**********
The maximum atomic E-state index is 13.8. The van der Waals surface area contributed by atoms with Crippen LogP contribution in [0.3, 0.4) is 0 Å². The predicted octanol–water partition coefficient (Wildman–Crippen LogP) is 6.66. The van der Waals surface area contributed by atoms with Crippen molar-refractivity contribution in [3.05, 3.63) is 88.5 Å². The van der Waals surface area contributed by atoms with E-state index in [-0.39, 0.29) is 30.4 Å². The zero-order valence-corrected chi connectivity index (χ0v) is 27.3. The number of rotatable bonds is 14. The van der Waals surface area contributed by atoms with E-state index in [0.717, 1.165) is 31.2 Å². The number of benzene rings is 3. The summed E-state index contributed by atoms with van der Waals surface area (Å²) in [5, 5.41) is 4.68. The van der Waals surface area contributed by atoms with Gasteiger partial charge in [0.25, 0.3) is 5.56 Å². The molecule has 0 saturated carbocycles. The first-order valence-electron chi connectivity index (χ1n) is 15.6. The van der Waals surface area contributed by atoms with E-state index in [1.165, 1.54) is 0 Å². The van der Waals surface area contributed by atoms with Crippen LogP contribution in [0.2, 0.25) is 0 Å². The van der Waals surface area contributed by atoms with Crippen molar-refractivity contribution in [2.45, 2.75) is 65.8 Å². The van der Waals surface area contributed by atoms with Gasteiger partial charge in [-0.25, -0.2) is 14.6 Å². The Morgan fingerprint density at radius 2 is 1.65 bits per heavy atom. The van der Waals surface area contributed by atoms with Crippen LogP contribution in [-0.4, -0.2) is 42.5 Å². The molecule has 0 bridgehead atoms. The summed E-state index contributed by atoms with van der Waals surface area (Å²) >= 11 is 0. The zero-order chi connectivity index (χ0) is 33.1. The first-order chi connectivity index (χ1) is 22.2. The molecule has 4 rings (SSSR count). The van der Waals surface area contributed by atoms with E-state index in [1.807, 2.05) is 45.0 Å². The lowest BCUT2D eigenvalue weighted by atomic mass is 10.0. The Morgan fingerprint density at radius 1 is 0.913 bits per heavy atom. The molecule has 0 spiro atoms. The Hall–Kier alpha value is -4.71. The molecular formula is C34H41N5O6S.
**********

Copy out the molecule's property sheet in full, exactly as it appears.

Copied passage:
The maximum atomic E-state index is 13.8. The van der Waals surface area contributed by atoms with Crippen LogP contribution in [0.3, 0.4) is 0 Å². The predicted octanol–water partition coefficient (Wildman–Crippen LogP) is 6.66. The van der Waals surface area contributed by atoms with Crippen molar-refractivity contribution in [3.05, 3.63) is 88.5 Å². The van der Waals surface area contributed by atoms with E-state index in [-0.39, 0.29) is 30.4 Å². The zero-order valence-corrected chi connectivity index (χ0v) is 27.3. The number of rotatable bonds is 14. The van der Waals surface area contributed by atoms with E-state index in [0.717, 1.165) is 31.2 Å². The number of benzene rings is 3. The summed E-state index contributed by atoms with van der Waals surface area (Å²) in [5, 5.41) is 4.68. The van der Waals surface area contributed by atoms with Gasteiger partial charge in [0.25, 0.3) is 5.56 Å². The molecule has 0 saturated carbocycles. The first-order valence-electron chi connectivity index (χ1n) is 15.6. The van der Waals surface area contributed by atoms with E-state index in [1.165, 1.54) is 0 Å². The van der Waals surface area contributed by atoms with Crippen LogP contribution in [0.2, 0.25) is 0 Å². The van der Waals surface area contributed by atoms with Crippen molar-refractivity contribution in [2.45, 2.75) is 65.8 Å². The van der Waals surface area contributed by atoms with Gasteiger partial charge in [-0.25, -0.2) is 14.6 Å². The Morgan fingerprint density at radius 2 is 1.65 bits per heavy atom. The van der Waals surface area contributed by atoms with Crippen LogP contribution in [-0.4, -0.2) is 42.5 Å². The molecule has 0 bridgehead atoms. The summed E-state index contributed by atoms with van der Waals surface area (Å²) >= 11 is 0. The zero-order chi connectivity index (χ0) is 33.1. The first-order chi connectivity index (χ1) is 22.2. The molecule has 4 rings (SSSR count). The van der Waals surface area contributed by atoms with E-state index in [1.807, 2.05) is 45.0 Å². The lowest BCUT2D eigenvalue weighted by atomic mass is 10.0. The Morgan fingerprint density at radius 1 is 0.913 bits per heavy atom. The molecule has 0 spiro atoms. The Hall–Kier alpha value is -4.71. The molecular formula is C34H41N5O6S.